Historians have long studied written correspondence between individuals to gain insight into important moments throughout history. While what was written in these letters often provide important insight, the location where they were sent and received could be just as valuable.
Dr. Rosalind Beiler, UCF History professor was recently involved in two projects that examined how correspondence networks among European Quakers, Mennonites and Pietists shaped early modern global migration patterns.
Digitizing the Pemberton Papers
In collaboration with Beiler, UCF alumna Casey Wolf worked as an intern to digitize two volumes of manuscript letters at the Historical Society of Pennsylvania belong to the Pemberton family, prominent English Quakers in the late seventeenth and early eighteenth centuries. The letters shed light on the evolution of communication networks in response to persecution and missionary work. Digitizing the correspondence was made possible through a Lapidus Digital Collections fellowship from the Omohundro Institute for American History and Culture to support collaborations between historical repositories and scholars.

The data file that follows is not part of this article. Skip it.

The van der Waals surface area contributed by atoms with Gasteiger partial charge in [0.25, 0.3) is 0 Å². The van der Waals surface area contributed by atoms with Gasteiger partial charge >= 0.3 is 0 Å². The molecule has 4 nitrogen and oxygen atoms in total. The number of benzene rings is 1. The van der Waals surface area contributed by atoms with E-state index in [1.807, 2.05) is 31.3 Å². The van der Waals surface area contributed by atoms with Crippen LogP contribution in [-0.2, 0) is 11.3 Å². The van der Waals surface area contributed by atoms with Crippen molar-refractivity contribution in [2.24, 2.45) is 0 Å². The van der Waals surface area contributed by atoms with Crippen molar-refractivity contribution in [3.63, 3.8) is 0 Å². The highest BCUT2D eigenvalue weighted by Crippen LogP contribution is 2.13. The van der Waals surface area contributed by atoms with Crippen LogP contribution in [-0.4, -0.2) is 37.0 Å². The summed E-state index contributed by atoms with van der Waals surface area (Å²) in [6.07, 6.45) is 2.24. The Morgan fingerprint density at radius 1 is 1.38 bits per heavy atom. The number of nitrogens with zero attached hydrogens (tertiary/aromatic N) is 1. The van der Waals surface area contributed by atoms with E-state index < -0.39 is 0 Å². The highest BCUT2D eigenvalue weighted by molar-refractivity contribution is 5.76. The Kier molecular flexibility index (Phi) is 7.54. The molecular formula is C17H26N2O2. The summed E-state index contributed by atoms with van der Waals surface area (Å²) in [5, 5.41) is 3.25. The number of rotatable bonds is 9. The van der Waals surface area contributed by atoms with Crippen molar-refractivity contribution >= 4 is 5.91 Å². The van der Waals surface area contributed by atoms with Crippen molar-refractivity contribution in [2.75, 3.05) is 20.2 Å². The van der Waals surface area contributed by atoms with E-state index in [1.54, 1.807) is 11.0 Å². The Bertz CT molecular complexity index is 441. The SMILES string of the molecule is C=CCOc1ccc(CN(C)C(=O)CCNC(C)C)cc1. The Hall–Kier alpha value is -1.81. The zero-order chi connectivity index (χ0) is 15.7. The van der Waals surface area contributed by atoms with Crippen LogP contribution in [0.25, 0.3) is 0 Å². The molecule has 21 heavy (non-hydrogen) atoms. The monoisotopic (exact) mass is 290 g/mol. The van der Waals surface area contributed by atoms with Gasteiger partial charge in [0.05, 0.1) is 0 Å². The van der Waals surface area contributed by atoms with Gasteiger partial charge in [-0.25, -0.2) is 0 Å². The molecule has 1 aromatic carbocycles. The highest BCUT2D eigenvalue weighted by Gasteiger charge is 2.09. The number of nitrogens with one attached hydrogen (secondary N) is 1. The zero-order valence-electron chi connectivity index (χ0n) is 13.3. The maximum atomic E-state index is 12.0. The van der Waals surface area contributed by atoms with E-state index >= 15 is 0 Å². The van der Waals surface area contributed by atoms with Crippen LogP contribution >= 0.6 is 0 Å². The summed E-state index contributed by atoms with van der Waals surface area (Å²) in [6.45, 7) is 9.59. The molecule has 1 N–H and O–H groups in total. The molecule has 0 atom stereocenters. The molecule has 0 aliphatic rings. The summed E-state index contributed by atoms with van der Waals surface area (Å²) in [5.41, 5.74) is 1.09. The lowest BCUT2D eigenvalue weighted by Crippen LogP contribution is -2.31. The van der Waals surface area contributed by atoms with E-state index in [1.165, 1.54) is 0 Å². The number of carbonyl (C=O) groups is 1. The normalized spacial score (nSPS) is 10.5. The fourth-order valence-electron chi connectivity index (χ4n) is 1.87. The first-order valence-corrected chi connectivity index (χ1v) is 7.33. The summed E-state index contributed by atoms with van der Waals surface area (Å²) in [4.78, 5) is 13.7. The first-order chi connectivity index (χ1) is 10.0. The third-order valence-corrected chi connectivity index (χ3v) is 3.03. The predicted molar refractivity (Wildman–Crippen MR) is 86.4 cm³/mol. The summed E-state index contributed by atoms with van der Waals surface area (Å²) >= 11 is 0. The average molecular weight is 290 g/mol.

Communication Networks and the Dynamics of Migration
Beiler also was a visiting professor at the University of Trier’s International Research Training Group “Diversity: Mediating Difference in Transcultural Spaces” from late June to early August. While there, she conducted research in archives at Speyer and Karlsruhe, Germany, for her book and digital project about religious dissenters and the way their communication networks shaped migration flows. She also explored some of the hidden physical spaces her historical subjects inhabited in the Netherlands, Germany, France and Switzerland.